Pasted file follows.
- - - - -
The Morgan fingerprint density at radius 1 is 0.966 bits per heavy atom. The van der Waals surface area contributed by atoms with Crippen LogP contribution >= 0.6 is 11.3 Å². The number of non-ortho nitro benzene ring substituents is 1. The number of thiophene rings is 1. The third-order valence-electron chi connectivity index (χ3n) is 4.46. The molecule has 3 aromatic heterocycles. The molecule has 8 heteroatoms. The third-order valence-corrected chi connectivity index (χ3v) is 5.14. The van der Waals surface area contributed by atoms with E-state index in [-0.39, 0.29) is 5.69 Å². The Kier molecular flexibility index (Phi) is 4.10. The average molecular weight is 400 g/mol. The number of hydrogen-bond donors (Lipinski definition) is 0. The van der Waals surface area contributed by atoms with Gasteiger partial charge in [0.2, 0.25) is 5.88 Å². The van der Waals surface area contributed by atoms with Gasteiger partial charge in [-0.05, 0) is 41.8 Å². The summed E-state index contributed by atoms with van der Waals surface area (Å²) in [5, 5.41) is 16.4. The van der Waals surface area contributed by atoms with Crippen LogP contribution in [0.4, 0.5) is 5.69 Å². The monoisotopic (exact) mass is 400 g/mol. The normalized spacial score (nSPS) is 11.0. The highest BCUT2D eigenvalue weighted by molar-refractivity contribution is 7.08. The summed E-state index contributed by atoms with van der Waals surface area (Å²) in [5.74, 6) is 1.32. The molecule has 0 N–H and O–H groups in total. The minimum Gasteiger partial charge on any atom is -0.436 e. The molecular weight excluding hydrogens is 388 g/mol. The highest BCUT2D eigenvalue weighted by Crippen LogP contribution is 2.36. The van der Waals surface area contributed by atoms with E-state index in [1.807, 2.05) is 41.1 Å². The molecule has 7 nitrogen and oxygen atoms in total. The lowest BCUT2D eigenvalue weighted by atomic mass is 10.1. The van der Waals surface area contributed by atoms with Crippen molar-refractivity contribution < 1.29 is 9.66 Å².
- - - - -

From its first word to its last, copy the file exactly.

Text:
The Morgan fingerprint density at radius 1 is 0.966 bits per heavy atom. The van der Waals surface area contributed by atoms with Crippen LogP contribution >= 0.6 is 11.3 Å². The number of non-ortho nitro benzene ring substituents is 1. The number of thiophene rings is 1. The third-order valence-electron chi connectivity index (χ3n) is 4.46. The molecule has 3 aromatic heterocycles. The molecule has 8 heteroatoms. The third-order valence-corrected chi connectivity index (χ3v) is 5.14. The van der Waals surface area contributed by atoms with E-state index in [-0.39, 0.29) is 5.69 Å². The Kier molecular flexibility index (Phi) is 4.10. The average molecular weight is 400 g/mol. The number of hydrogen-bond donors (Lipinski definition) is 0. The van der Waals surface area contributed by atoms with Gasteiger partial charge in [0.2, 0.25) is 5.88 Å². The van der Waals surface area contributed by atoms with Gasteiger partial charge in [-0.05, 0) is 41.8 Å². The summed E-state index contributed by atoms with van der Waals surface area (Å²) in [5, 5.41) is 16.4. The van der Waals surface area contributed by atoms with Crippen LogP contribution in [0.4, 0.5) is 5.69 Å². The monoisotopic (exact) mass is 400 g/mol. The normalized spacial score (nSPS) is 11.0. The highest BCUT2D eigenvalue weighted by molar-refractivity contribution is 7.08. The summed E-state index contributed by atoms with van der Waals surface area (Å²) in [5.74, 6) is 1.32. The molecule has 0 N–H and O–H groups in total. The minimum Gasteiger partial charge on any atom is -0.436 e. The molecular weight excluding hydrogens is 388 g/mol. The highest BCUT2D eigenvalue weighted by Crippen LogP contribution is 2.36. The van der Waals surface area contributed by atoms with E-state index in [1.807, 2.05) is 41.1 Å². The molecule has 7 nitrogen and oxygen atoms in total. The lowest BCUT2D eigenvalue weighted by atomic mass is 10.1. The van der Waals surface area contributed by atoms with Crippen molar-refractivity contribution < 1.29 is 9.66 Å².